National Sector Building
To help strengthen the national performing arts sector.
The Arts Program aims to help strengthen the national sector through two complementary initiatives:
- Providing core support to select national arts organizations whose work is critical for the health of the dance, jazz, presenting and/or theater fields;
- Supporting select national projects that strengthen the national infrastructure of the dance, jazz, presenting and/or theater fields.
The Fund for National Projects is the only component of the Arts Program's strategy for which the foundation reviews applications from individual producing or presenting organizations and convenes expert panels to identify projects for direct DDCF support.
Background & Rationale
As a national foundation, DDCF recognizes its responsibility to go beyond developing strong artists and organizations and help build strong performing arts fields at the national level. This component of the Arts Program's strategy allows DDCF to support national organizations critical to the health of dance, jazz, presenting and theater, as well as national projects that have the potential to improve the health of a given field.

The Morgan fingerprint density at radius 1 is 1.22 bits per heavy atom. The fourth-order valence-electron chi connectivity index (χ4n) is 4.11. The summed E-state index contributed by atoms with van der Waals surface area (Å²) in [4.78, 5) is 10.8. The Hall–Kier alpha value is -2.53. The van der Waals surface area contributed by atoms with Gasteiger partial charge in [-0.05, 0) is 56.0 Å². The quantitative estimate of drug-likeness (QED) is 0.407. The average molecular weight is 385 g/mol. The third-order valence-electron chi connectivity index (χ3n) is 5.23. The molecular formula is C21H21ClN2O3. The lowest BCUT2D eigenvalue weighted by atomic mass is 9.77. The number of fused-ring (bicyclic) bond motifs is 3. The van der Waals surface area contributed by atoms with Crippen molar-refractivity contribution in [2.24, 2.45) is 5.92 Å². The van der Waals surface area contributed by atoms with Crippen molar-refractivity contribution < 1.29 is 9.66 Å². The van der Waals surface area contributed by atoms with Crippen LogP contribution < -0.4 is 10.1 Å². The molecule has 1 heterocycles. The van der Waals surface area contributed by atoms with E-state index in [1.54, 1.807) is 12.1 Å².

The health of individual organizations and the performing arts as a whole is increasingly dependent on activities that are national in scope, such as data collection and comparative analysis, research, networking and information dissemination that leads to field-wide learning.
National organizations play a critical role in the transfer of such knowledge and help promote greater organizational efficiency. National organizations can examine and explore field-wide issues, and are working to promote long-term field strength by developing leadership academies, supporting mentorships and cultivating networks that seed artistic collaborations vital to each field.
For individual arts organizations, better data collection leads to improved benchmarking and more precise budgeting; for disciplines as a whole, such data is important in policy and advocacy circles. Disseminating best practice is often too burdensome a task for a local or regional arts organization to undertake, resulting in loss of field knowledge and unnecessary replication of failed, ineffective strategies.